Plant used for/Antitussive

From EcoReality

Jump to: navigation, search

Please add more about plants that are used for Antitussive here!

Antitussive
Prevents or relieves coughing.

For more information

Inventory

Here is EcoReality's seed inventory for plants that are used as Antitussive:

IDcommon namefamilylatin namedatequantityactiondays to germpropagationdays to maturityhabitatsundrainagesoilinventorynotesnutrientsneedsuse
13Angelica Tree, JapaneseAraliaceaeAralia elata (dg fo pf wp)2013-04-22 00:00:00240 each seeds in 8cc blocksplant30Soak berries overnight, then smash them (it's easy) and float off the fruit and plant the seeds. Sow seeds in the fall to early spring. Slow and spotty germ is normal, so do not prematurely discard flats.

Seed best sown as soon as ripe in a cold frame. Stored seed requires 3 - 5 months of cold stratification. Germination usually takes place within 1 - 4 months at 20°c. When large enough to handle, prick the seedlings out into individual pots and grow them on in light shade in a greenhouse for at least their first winter. Once the plants are 25cm or more tall, they can be planted out into their permanent positions, late spring or early summer being the best time to do this.

Root cuttings 8cm long, December in a cold frame. Store the roots upside down in sand and pot up in March/April. High percentage.

Division of suckers in late winter. Very easy, the suckers can be planted out direct into their permanent positions if required.

Prefers a good deep loam and a position in semi-shade but it also succeeds in a sunny position. Requires a sheltered position. Plants are hardier when grown on poorer soils. Prefers an acid soil. Dormant plants are hardy to at least -15°c. The young growth in spring, even on mature plants, is frost-tender and so it is best to grow the plants in a position sheltered from the early morning sun.

A very ornamental species, there are a number of named varieties. It is usually a single stemmed shrub, spreading by means of suckers. This species is closely allied to A. chinensis.
Plant prefers full sun to part shade and moist soils.sun or partial shademoistpoor100 eachHardiness: All temperate zones.

Deciduous perennial shrub to small tree native to China. Highly ornamental, with narrow compound leaves and masses of fragrant, white flowers. Leaves turn bright red in the fall.

Widely used in native medicine, the plant is known to treat everything from coughs to cancer.
Anodyne, Antitussive, Cancer, Carminative, Food, Ornamental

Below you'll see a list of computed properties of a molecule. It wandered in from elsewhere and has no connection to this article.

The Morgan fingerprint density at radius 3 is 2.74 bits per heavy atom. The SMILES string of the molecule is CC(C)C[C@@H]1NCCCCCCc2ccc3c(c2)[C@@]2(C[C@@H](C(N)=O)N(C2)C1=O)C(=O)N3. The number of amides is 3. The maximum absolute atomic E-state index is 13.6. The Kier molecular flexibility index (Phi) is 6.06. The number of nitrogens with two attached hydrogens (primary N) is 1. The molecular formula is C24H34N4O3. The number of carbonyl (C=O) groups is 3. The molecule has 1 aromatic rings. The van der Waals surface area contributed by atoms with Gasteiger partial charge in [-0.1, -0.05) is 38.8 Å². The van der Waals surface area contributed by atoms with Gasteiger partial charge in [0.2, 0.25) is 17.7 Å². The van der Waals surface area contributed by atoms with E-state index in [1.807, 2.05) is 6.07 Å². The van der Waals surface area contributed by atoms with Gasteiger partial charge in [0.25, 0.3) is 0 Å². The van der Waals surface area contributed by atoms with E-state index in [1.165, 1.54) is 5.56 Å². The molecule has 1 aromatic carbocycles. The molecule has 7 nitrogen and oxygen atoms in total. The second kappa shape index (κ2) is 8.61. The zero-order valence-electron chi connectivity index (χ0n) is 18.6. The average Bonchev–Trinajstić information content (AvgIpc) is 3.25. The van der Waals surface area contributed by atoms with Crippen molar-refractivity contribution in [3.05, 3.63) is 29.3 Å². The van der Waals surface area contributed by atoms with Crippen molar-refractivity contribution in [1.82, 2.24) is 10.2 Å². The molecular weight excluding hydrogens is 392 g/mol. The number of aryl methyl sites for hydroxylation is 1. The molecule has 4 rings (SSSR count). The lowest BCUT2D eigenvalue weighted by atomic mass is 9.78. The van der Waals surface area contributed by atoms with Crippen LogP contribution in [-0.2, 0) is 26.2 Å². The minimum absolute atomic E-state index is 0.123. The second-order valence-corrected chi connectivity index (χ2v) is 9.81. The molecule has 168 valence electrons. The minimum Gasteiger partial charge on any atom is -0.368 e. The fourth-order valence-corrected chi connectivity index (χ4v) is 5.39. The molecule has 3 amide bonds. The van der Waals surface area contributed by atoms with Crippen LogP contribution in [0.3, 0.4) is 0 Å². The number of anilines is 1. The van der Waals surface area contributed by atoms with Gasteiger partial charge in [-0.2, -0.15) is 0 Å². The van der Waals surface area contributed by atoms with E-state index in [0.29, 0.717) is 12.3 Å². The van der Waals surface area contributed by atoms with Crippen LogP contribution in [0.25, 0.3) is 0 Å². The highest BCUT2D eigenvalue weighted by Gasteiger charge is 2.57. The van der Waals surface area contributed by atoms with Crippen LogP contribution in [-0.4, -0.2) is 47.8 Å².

237Basil, Holy, TulsiLamiaceaeOcimum sanctum (dg fo pf wp)2013-03-15 00:00:00400 each seeds in 8cc blocksplant250 eachAdaptogen, Antidermatosic, Antifungal, Antimicrobial, Antioxidant, Antipyretic, Antitussive, Antiviral, Anxiolytic, Cardiac, Carminative, Diuretic, Expectorant, Febrifuge, Immunomodulator, Lithontripic, Mouthwash, Ophthalmic, Pectoral, Seasoning, Stings
77Vetch, KidneyFabaceaeAnthyllis vulneraria (dg fo pf wp)7Scarify the seed on medium sandpaper and sow in spring. An overnight soak will speed germination, which takes 1 to 3 weeks. Barely cover with soil, tamp well. Easy to sow in place, or if you like, sow in pots. Excellent for open garden, grasslands, rock gardens, or potted culture.

Seed: sow spring or autumn in a cold frame. If there is sufficient seed it can be sown outdoors in situ. Pre-soak the seed for about 12 hrs or scarify the seed. It usually germinates in 1 -2 months at 10°c. When large enough to handle, prick the seedlings out into individual pots and plant them out in the summer.

Division in spring or autumn.

Prefers a sunny position and an alkaline soil. Tolerates a pH in the range 4.8 to 8. Prefers a sandy loam. Thrives in poor soils.

A rich food source for bees, butterflies and caterpillars.
This easy creeper fixes nitrogen and provides nectar for an extended time period from midspring through midsummer, and again, sometimes, with the fall rains.sun or partial shadepoor50 eachHerbaceous perennial native to Europe and flowering yellow to about 8 inches. Plant prefers full sun to part shade and calcerous soils or regular garden soils. I frequently see this growing in the wild on the Pacific Coast, and it is relatively famous for doing well around beaches, sea cliffs, etc.